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An Italian Picnic Without The Pasta


Now to our Weekend Picnic series, where we offer simple recipes for filling your picnic basket with fresh local foods.

Today, we go to the Black Hills of South Dakota, where reporter Jim Kent went looking for what to take along for a light picnic.

JIM KENT, BYLINE: Nestled in the northern Black Hills of South Dakota is a little slice of Italy called Roma's.


DEAN MARTIN: (Singing) When the moon hits your eye like a big pizza pie, that's amore.

KENT: The piazza-styled restaurant has wrought-iron railings and stone columns and plays the music of popular Italian singers. It's owned by Leigh Kamstra. While she's not Italian, she's always loved the cuisine.

LEIGH KAMSTRA: It's rustic. They use fresh ingredients and it simmers a long time to bring out all of the flavors and all - everything that you put it. It's a labor of love.


KENT: Chef Leigh expresses her love of Italian food in the kitchen. We're here with her on a quiet Saturday afternoon, just before Roma's opens for business.

KAMSTRA: Can you grab this other pot?

KENT: As her staff prepares for the evening crowd, Chef Leigh takes me to a quiet corner in the back surrounded by stainless steel countertops, shelves and sinks to prepare a light, easy-to-make Italian picnic. Chef Leigh starts off slicing from a huge wheel of cheese.

KAMSTRA: Gorgonzola cheese. It's an Italian blue cheese. Some Kalamata olives. And add a little bit of goat cheese as well. And some crackers, so that you have your little appetizer at the beginning.

KENT: OK, so that's the appetizer. The picnic's main course will be a salad topped with smoked salmon.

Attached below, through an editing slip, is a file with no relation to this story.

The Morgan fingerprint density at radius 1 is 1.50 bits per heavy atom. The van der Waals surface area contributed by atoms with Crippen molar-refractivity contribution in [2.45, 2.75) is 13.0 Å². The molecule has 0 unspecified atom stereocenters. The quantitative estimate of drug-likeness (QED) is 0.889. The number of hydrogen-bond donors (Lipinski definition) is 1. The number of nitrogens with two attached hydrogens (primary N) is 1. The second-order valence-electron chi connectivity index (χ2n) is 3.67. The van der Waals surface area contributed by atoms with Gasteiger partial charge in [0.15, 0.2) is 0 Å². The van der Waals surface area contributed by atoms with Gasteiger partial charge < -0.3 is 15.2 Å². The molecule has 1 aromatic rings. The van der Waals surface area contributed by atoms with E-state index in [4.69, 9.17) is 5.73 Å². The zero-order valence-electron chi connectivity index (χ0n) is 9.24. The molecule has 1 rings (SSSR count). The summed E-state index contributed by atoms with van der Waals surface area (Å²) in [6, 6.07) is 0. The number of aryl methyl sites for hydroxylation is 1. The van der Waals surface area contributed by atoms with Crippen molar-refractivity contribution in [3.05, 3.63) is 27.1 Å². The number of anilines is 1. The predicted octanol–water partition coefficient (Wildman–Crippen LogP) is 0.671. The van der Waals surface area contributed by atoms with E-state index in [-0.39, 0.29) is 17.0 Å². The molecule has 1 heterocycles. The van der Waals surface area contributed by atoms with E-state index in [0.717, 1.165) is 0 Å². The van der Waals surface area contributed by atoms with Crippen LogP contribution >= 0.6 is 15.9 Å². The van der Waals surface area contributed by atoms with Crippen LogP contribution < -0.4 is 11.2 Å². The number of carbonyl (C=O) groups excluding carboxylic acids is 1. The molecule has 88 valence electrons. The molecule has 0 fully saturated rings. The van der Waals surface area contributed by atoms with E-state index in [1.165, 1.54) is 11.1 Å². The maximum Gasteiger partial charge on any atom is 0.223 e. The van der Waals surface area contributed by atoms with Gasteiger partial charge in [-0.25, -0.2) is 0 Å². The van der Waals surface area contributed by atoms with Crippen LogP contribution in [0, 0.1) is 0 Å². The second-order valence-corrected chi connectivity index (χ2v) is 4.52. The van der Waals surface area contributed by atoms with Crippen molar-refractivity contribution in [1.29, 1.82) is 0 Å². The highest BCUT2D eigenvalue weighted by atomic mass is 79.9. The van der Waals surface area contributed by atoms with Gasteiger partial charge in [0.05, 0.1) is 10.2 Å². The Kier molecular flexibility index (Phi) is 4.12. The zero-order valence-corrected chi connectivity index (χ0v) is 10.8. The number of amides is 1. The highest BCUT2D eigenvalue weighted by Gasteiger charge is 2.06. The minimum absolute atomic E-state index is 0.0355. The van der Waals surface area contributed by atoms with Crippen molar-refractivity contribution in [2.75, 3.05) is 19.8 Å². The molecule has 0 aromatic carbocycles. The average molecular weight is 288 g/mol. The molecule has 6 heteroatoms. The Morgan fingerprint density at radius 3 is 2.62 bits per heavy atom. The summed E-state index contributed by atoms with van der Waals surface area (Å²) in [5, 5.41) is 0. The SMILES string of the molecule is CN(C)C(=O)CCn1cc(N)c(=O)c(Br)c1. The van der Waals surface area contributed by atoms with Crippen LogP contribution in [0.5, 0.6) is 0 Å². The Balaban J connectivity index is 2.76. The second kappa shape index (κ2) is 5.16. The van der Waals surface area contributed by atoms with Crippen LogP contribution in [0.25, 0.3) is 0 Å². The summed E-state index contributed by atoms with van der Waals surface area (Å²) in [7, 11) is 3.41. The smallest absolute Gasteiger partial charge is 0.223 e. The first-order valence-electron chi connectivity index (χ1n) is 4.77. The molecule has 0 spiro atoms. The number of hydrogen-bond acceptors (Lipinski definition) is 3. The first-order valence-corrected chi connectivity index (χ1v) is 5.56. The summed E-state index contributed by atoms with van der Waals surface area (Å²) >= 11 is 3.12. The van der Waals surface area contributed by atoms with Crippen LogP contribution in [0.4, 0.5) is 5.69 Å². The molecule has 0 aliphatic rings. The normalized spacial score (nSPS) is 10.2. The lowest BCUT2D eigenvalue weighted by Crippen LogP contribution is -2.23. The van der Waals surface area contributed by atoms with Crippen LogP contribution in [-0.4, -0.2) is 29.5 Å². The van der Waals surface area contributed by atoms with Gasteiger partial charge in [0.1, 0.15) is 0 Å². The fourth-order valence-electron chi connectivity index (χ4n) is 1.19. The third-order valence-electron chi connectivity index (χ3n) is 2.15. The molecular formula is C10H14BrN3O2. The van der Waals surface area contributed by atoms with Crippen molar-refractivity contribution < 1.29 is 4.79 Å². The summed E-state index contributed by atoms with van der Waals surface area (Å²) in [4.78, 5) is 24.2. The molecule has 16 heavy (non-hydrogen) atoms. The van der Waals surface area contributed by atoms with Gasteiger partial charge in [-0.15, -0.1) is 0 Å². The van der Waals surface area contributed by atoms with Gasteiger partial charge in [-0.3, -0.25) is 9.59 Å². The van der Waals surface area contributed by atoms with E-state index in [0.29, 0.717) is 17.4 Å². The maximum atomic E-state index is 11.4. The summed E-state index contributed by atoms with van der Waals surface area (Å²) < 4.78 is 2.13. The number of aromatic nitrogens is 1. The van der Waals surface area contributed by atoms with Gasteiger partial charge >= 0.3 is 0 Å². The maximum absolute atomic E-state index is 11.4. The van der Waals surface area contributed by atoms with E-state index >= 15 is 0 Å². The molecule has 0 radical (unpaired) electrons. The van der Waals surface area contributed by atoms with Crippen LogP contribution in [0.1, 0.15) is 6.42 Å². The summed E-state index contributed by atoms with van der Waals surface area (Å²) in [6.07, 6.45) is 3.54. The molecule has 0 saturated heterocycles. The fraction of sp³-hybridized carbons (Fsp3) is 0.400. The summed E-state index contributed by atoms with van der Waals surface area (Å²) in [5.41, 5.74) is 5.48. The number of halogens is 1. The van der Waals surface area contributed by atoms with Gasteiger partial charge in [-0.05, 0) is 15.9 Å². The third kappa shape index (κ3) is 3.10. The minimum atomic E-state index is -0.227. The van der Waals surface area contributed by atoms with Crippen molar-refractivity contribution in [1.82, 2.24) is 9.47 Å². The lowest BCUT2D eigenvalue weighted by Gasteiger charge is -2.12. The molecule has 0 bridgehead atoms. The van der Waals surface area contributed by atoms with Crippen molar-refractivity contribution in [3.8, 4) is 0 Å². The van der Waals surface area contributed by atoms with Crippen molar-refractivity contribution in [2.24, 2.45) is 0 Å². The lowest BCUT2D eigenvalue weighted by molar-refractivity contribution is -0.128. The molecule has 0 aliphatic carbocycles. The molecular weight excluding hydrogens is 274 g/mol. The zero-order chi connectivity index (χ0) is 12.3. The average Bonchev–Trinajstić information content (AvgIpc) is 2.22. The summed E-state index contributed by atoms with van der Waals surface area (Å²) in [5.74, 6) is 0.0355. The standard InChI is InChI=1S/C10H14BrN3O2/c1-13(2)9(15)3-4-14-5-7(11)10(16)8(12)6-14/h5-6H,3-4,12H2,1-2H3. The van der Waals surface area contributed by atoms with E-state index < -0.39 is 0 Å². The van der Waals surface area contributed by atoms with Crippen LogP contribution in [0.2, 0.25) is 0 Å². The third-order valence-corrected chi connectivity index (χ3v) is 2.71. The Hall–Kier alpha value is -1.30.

KAMSTRA: And I'm using romaine lettuce.


KAMSTRA: And I usually use the heart of the romaine 'cause it holds up better if you're taking it somewhere. Grape tomatoes. And then I'm going to cut the cucumber to make it into smaller pieces...


KAMSTRA: And this is a red onion that I'm going to be cutting up to put on there for another dimension of flavor as well as color for the salad, so it's more appealing.

KENT: Nothing too fancy yet, just a simple salad. But Chef Leigh likes dishes that look good, too. So she suggests adding raspberries and drizzling a little raspberry vinaigrette over the top.

KAMSTRA: Now we have smoked salmon, it's a Alaskan salmon. And I'm just going to fan it across the top of the salad, so it makes a nice little arc across your salad.


KENT: Pick up some chocolate truffles for dessert and a bottle of sweet moscato to go along with them - and there you have it. A nice light Italian meal for your summer picnic somewhere like here...


KENT: ...along the banks of Spearfish Creek, in Spearfish, South Dakota.


KENT: For NPR News, I'm Jim Kent.

(SOUNDBITE OF MUSIC) Transcript provided by NPR, Copyright NPR.

Jim Kent is originally from Brooklyn, N.Y. A freelance writer and radio journalist who currently lives in Hot Springs, South Dakota. Jim can be heard on a variety of radio programs including National Public Radio, South Dakota Public Radio, and National Native News Radio. He is also a columnist for the Rapid City Journal and a guest columnist for the Lakota Country Times.